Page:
The DMCA changed all that. For the first time, legislation was crafted which assumed that some technologies were, in and of themselves, illicit and and should be prohibited in favor of other technologies, which would be protected through legislation -- at the expense of innovation (and the citizens of the United States). Mere possession of said technology would make citizens guilty of a crime -- whether they had used the technology for illicit purposes or not. Never mind that international law had no similar prohibitions -- leaving users easily confused about which technology available via the web was legal and which was not.
It would be generous to call this collusion between government and industry 'unseemly' and yet, the DMCA remains largely unchallenged.
The most talked about impact of the DMCA is Digital Rights Management (DRM, for short, although my colleague, David Berlind, prefers to call it C.R.A.P.). While DRM is intended to provide protection for copyright holders (whomever they may be) from illicit copies of their materials being used by other than those that purchased the material. It has become much more than that.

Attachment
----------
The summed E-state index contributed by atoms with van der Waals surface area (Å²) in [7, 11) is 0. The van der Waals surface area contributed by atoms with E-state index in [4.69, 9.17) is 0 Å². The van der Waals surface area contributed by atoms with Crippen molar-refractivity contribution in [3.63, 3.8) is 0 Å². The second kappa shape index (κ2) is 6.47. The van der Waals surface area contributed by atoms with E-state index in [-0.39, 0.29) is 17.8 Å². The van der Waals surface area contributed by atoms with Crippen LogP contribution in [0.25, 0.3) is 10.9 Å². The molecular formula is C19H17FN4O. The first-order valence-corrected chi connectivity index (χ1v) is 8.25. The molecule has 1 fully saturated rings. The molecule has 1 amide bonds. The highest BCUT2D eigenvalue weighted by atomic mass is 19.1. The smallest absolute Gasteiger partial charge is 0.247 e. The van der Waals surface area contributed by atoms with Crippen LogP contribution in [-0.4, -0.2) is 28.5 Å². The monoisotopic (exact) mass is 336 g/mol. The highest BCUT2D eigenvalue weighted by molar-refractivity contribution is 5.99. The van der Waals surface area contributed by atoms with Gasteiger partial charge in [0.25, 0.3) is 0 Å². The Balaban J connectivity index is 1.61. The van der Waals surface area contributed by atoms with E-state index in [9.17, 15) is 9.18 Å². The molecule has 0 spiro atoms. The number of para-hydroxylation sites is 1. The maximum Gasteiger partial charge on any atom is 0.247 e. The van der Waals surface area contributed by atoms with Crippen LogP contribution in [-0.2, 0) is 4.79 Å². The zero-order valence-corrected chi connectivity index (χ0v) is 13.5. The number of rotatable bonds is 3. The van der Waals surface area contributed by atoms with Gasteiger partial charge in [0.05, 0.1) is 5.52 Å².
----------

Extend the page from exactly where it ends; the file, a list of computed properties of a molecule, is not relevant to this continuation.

DRM has become corporate leverage. No longer can you purchase copyrighted material from one vendor and be assured of being able to play (or view) that material on another vendor's player. What's more insidious is that DRM technology comes with an End User License Agreement (EULA) whose terms can be altered at any time. Should such terms become unacceptable to the user, there is no recourse except to stop using the copyrighted material! Sometimes, the DRM technology is tied to a subscription service. You can buy the material but, if you stop subscribing, you lose access to the material you've bought.